Different releases?
   

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Different releases?

This is a discussion on Different releases? within the Jumping forums, part of the English Riding category
  • Crest release explained
  • Teach me crest release for show jumping

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  • 2 Post By KWPNowner
  • 1 Post By Allison Finch
  • 1 Post By upnover
  • 1 Post By Snizard93

 
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    02-01-2013, 07:54 PM
  #1
Yearling
Different releases?

Hi all

I often read people talking about different releases over jumps. Could someone clarify the different types? And why they are used, what for, when etc?

Thanks!
     
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    02-03-2013, 11:55 AM
  #2
Foal
The primary releases used are a crest (sometimes called "long", although this is more old-fashioned) release and an automatic release (also called a "following hand). In George Morris's Hunter Seat Equitation he also details a "short" release, although I think these days that would often just be grouped in with a crest release.

A crest release is when you move your hands to about 1/3 to 1/2 of the way up the horse's neck as they jump, pressing your hands into the crest of the horse's neck. This release is used at all levels of riding and is typically the first release a kid would learn when learning to jump, because you can easily grab mane if you are unseated. This release will give you a little additional security, as you have the extra support of the horse's neck, since you're pressing your hands into the crest. You shouldn't be balanced on your hands, resting your weight on the horse's neck, however. I feel as though that's a common error beginning riders will make. As I said though, you see this release at all levels of riding, from kids starting out all the way up to Olympic riders. It's the most common release in the US.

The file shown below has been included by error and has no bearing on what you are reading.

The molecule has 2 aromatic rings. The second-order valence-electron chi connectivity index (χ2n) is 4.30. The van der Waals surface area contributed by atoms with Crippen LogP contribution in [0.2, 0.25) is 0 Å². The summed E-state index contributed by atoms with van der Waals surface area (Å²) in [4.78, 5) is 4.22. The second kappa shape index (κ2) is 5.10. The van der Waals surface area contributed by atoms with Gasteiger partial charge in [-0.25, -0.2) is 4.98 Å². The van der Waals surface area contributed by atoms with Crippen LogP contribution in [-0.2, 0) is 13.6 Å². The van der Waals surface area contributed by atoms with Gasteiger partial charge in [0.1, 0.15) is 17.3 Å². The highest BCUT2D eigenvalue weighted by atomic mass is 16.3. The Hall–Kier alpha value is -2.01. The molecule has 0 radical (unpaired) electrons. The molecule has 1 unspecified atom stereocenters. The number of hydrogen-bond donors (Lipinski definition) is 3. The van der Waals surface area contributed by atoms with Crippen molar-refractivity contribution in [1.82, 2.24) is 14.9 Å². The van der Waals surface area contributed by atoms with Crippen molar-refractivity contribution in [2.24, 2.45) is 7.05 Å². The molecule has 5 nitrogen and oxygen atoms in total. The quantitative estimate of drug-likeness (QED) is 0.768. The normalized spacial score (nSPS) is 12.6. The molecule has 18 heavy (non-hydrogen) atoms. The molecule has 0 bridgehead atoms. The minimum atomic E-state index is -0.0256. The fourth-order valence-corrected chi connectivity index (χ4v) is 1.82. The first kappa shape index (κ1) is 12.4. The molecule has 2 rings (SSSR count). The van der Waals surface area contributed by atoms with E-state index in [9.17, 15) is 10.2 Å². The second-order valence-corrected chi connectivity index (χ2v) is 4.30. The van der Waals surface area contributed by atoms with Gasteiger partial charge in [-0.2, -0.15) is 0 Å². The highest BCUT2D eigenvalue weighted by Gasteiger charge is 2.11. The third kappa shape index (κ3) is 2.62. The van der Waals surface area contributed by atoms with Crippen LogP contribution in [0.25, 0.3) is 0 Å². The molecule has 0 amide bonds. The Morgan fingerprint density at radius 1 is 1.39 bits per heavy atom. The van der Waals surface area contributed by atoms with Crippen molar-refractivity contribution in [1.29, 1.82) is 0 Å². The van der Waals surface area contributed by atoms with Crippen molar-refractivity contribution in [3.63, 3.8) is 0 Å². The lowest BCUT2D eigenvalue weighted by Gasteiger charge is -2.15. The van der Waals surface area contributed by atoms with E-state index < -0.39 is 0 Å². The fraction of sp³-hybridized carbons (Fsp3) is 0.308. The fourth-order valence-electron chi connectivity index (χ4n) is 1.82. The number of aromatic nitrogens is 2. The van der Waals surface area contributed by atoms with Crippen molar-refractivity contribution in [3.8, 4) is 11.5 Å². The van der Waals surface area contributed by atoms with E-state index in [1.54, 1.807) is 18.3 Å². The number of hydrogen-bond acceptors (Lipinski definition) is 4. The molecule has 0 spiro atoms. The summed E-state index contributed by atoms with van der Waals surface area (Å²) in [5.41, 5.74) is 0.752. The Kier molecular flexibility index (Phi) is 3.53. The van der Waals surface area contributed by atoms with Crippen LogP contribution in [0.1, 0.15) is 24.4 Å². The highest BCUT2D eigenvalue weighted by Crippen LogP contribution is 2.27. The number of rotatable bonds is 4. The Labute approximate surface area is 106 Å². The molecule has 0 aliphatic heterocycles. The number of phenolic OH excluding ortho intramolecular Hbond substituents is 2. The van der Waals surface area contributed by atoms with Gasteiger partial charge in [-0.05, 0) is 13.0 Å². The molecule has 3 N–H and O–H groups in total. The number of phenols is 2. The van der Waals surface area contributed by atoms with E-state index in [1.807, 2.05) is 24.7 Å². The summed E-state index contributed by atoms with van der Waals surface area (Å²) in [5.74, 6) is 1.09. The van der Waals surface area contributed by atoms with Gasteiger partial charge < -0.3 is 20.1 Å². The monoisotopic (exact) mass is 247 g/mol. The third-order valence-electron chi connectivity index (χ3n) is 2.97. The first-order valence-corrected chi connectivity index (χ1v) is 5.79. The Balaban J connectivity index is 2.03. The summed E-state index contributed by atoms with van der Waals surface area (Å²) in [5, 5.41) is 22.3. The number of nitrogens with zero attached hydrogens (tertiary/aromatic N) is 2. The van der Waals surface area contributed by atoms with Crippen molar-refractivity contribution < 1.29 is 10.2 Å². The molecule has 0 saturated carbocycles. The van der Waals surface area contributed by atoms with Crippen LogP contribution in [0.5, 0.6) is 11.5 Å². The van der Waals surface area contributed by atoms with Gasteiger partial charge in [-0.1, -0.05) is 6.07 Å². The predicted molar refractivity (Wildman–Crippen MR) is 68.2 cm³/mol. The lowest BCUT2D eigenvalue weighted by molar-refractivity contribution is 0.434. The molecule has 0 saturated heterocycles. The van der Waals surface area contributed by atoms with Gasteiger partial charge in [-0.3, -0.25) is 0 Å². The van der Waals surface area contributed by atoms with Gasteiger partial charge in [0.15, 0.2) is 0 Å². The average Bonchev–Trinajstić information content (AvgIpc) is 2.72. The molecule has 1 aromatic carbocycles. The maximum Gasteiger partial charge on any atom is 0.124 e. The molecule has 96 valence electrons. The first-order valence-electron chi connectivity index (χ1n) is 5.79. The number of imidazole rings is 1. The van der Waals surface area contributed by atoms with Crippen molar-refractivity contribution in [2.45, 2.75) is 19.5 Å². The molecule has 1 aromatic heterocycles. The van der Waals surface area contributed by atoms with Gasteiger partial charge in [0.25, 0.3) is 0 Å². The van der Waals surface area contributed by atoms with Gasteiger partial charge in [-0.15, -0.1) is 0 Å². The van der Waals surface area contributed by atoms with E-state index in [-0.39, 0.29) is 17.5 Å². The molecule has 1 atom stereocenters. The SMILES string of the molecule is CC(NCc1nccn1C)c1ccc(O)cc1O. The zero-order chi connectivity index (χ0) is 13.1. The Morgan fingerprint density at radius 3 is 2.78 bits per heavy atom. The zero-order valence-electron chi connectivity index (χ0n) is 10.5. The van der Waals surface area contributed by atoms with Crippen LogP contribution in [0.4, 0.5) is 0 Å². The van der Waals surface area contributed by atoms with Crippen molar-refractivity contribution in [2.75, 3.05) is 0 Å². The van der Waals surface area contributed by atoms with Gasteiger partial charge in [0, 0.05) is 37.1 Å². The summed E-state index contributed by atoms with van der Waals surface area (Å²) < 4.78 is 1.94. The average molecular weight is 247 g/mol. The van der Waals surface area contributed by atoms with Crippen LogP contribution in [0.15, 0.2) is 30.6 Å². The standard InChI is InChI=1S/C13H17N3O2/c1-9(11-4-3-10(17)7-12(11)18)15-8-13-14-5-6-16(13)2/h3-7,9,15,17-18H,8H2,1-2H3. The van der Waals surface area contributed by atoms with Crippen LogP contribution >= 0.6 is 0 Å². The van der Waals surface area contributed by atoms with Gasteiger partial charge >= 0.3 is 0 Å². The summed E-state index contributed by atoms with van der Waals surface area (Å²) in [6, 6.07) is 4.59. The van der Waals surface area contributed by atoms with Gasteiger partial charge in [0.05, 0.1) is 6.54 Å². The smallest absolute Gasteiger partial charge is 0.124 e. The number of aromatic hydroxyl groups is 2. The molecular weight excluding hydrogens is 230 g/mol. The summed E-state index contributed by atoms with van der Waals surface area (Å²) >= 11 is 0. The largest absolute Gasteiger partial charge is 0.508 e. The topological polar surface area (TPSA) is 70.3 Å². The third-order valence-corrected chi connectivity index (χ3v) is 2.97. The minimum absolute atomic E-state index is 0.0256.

An automatic release (aka, following hand or jumping out of hand) is when you keep the same contact with the horse's mouth over the jump as you do on the flat, allowing your hand to follow the horse's mouth as he stretches his head and neck over the fence. The rider keeps the same straight line from bit to elbow over the apex of the jump as they would have on the flat using an automatic release. This release allows for a more consistent contact and some would argue a greater level of control, as you're not dropping the contact over the fence and picking it up again on landing. George Morris described this as the most advanced release.
     
    02-03-2013, 12:43 PM
  #3
Yearling
Thanks a lot
     
    02-04-2013, 07:31 PM
  #4
Super Moderator
I use a "modified" crest release. I never use the crest release I see so often in the hunter ring these days. They are putting their hands on TOP of the crest and leaning all of their upper body weight on them like a prop. This tips them too far forward and they often are almost laying on the horse's neck. The lower leg often slips back further destabilizing the rider's center of gravity. It also locks the reins and doesn't allow any actual release if the horse needs to stretch out and down.

This is all only OK if you are jumping a low hunter course that needs very little from the rider.